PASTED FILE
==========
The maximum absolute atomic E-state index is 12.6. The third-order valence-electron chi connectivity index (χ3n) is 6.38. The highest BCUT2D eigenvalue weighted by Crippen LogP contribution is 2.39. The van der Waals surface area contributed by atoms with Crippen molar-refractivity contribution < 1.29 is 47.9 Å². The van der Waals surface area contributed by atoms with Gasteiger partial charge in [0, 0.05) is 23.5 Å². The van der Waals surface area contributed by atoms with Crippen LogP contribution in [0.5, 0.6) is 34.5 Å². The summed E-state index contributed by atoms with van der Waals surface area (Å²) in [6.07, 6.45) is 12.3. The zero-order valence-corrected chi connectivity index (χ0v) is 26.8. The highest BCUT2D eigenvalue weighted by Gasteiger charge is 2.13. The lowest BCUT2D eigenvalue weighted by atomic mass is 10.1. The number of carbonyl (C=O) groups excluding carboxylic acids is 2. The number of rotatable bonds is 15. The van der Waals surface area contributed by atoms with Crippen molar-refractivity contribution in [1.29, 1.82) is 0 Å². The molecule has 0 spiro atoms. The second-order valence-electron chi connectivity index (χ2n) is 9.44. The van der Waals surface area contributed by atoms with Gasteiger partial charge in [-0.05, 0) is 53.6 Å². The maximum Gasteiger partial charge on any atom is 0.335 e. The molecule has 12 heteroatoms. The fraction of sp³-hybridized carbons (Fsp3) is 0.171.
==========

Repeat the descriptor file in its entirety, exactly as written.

The maximum absolute atomic E-state index is 12.6. The third-order valence-electron chi connectivity index (χ3n) is 6.38. The highest BCUT2D eigenvalue weighted by Crippen LogP contribution is 2.39. The van der Waals surface area contributed by atoms with Crippen molar-refractivity contribution < 1.29 is 47.9 Å². The van der Waals surface area contributed by atoms with Gasteiger partial charge in [0, 0.05) is 23.5 Å². The van der Waals surface area contributed by atoms with Crippen LogP contribution in [0.5, 0.6) is 34.5 Å². The summed E-state index contributed by atoms with van der Waals surface area (Å²) in [6.07, 6.45) is 12.3. The zero-order valence-corrected chi connectivity index (χ0v) is 26.8. The highest BCUT2D eigenvalue weighted by Gasteiger charge is 2.13. The lowest BCUT2D eigenvalue weighted by atomic mass is 10.1. The number of carbonyl (C=O) groups excluding carboxylic acids is 2. The number of rotatable bonds is 15. The van der Waals surface area contributed by atoms with Crippen molar-refractivity contribution in [1.29, 1.82) is 0 Å². The molecule has 0 spiro atoms. The second-order valence-electron chi connectivity index (χ2n) is 9.44. The van der Waals surface area contributed by atoms with Gasteiger partial charge in [-0.05, 0) is 53.6 Å². The maximum Gasteiger partial charge on any atom is 0.335 e. The molecule has 12 heteroatoms. The fraction of sp³-hybridized carbons (Fsp3) is 0.171.